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When this college football team plays, it’s time to prep for emotional roller coaster

·3 min read

I don’t like emotional roller coasters. Throughout my life I have tried to studiously avoid anything and anyone that makes my life resemble riding the Mamba at Worlds of Fun. For the life of me I have never understood people who intentionally seek out psychological whirlwinds.

This is one of the reasons I don’t like scary movies and why I’ve always been confused about super-fans in regard to sports. At least for some teams, there seems to be a whole more agony than ecstasy.

I’m going to use my husband as an example. I told him this past weekend that he’s in an abusive relationship with the University of Texas football team. As long-time readers know, my husband is a huge UT fan and you might be thinking right at this very minute, “Oh dear Lord, not this yet again.” But very much yes, this again, because I honestly think the team is trying to kill him courtesy of the Texas/Oklahoma game.

The Saturday of that intense rivalry started out bright and full of hope. You should have seen my sweet husband. He was beyond pumped for the game. Longhorn band fight songs were blasting on our Spotify, and he was so all aboard the game day hype train that he asked me if I thought the Texas cheerleader costume our daughter wore when she was a toddler would fit one of our dogs.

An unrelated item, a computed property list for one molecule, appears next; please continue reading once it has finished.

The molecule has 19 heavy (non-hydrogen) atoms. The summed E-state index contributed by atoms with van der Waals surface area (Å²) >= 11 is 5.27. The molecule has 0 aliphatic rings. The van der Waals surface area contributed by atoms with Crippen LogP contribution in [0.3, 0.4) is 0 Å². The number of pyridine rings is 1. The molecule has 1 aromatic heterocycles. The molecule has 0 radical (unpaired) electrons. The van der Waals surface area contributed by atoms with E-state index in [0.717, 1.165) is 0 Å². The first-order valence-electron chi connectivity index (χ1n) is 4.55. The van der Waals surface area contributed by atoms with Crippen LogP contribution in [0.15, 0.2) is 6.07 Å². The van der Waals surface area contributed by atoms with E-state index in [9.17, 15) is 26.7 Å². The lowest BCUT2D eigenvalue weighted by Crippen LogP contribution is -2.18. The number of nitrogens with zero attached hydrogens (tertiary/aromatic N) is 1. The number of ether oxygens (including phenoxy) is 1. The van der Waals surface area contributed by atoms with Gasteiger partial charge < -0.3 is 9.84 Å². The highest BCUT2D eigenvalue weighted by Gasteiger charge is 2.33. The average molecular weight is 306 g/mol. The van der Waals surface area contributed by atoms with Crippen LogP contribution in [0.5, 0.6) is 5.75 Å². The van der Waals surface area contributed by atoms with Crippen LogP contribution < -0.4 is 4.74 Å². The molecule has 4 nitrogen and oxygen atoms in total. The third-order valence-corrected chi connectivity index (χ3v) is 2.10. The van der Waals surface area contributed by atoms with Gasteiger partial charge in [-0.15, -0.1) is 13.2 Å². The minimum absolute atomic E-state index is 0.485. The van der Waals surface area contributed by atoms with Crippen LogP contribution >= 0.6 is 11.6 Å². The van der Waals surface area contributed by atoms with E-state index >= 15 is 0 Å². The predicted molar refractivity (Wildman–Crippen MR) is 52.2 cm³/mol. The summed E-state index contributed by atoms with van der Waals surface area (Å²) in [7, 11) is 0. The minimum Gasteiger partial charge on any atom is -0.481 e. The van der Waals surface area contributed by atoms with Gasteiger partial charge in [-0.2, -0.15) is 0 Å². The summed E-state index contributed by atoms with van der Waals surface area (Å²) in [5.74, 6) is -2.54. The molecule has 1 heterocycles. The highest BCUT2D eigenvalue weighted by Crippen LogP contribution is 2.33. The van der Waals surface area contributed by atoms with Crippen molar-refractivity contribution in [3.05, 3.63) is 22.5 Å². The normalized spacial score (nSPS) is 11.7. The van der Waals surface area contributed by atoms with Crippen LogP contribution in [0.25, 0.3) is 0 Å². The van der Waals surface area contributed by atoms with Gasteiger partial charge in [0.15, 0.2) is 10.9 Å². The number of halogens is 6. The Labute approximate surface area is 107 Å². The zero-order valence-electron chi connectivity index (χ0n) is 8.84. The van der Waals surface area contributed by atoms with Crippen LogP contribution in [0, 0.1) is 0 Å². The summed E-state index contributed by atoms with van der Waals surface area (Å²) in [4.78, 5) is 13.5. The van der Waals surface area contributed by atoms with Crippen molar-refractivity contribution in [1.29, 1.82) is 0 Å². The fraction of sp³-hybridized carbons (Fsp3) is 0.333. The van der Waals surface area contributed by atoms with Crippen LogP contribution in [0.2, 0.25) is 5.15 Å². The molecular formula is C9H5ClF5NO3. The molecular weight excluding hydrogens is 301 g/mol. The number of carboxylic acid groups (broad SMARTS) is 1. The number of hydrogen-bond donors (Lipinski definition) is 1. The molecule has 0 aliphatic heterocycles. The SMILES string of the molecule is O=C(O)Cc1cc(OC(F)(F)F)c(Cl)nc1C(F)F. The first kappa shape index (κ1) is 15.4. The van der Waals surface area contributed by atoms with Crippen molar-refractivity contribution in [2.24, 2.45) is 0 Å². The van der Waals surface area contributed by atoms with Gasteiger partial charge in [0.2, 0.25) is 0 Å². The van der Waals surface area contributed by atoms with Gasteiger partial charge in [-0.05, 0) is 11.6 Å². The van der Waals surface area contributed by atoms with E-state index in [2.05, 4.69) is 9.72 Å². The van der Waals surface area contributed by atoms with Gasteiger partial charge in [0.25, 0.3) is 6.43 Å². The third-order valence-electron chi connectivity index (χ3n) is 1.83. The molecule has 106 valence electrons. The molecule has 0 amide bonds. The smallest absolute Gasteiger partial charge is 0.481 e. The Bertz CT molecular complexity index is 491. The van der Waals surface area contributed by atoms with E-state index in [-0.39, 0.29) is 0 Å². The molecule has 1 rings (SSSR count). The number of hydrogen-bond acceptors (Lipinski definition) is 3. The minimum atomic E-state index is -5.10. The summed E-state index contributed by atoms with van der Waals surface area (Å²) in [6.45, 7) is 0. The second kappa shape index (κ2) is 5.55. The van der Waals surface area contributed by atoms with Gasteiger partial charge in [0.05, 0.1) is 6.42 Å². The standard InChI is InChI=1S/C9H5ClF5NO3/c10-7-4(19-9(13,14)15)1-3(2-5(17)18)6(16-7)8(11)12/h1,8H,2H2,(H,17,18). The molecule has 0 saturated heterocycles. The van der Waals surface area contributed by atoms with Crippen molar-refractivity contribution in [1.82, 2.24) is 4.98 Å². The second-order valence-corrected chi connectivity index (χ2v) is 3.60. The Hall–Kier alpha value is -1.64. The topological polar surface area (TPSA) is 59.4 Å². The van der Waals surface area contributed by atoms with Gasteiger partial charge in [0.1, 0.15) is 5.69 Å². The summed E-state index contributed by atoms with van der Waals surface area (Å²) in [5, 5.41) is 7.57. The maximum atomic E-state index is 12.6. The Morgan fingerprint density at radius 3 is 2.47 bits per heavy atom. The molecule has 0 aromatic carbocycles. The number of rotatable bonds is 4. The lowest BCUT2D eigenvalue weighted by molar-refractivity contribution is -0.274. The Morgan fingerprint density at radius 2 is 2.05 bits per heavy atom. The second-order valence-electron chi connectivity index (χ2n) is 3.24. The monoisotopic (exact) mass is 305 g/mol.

I wasn’t sure I heard him right so after checking to make sure he was fully compos mentis, I confirmed that he just asked me to put our daughter’s Texas cheerleader costume, last worn in 2004, on one of our dogs.

He high-fived me and shouted, “Yes! Let’s do it.”

Not wanting to be a killjoy I told him I would try to find that cheerleader outfit but, you know, it had been a while — like almost two decades — since it had last been seen.

He seemed undaunted by this fact and sauntered to the basement ready to embrace the game. It started out so promising. In the first three minutes the Horns had scored 14 points. I was thinking that maybe I could have gone to the farmer’s market with a friend after all. I had to turn down her invitation because I told her I needed to be at home on what I call a “game day medical alert.”

By the half, Texas was up by 18 points. I was cautiously optimistic that we would get through this game without a nervous breakdown.

I was wrong.

It was one of those games where you feel like you’re in a birthday party bounce house and every ecstatic jump of joy is immediately followed by a faceplant and you find yourself experiencing the sensation of momentarily suffocating on the sticky inflated rubber floor.

UT managed to stay ahead until the fourth quarter and then lost with three seconds left in the game. Three freaking seconds. It was at this point I feared for my husband’s sanity and to be honest, mine. I was angry that I had surrendered my Saturday to that kind of emotional upheaval.

The next day I got up the courage to tell my husband that it might be time for him to put some distance between himself and UT football, pointing out that sometimes it’s not a bad thing to take a break from a relationship. Why could he even think of “dating” other teams. Like say my alma mater — Baylor. They’re 5 and 1. That’s pretty sweet.

He looked at me, sighed, and said, “I’ll try.”

I don’t believe him. Like so many other sports fans there’s just something about riding that coaster. The ups, the downs, the turns and twists are all somehow part of a fan’s love language and all I can do is stay supportive. Which now means dressing our beagle in a UT cheerleader outfit.

Reach Sherry Kuehl at snarkyinthesuburbs@gmail.com, on Facebook at Snarky in the Suburbs, on Twitter at @snarkynsuburbs on Instagram @snarky.in.the.suburbs, and snarkyinthesuburbs.com.

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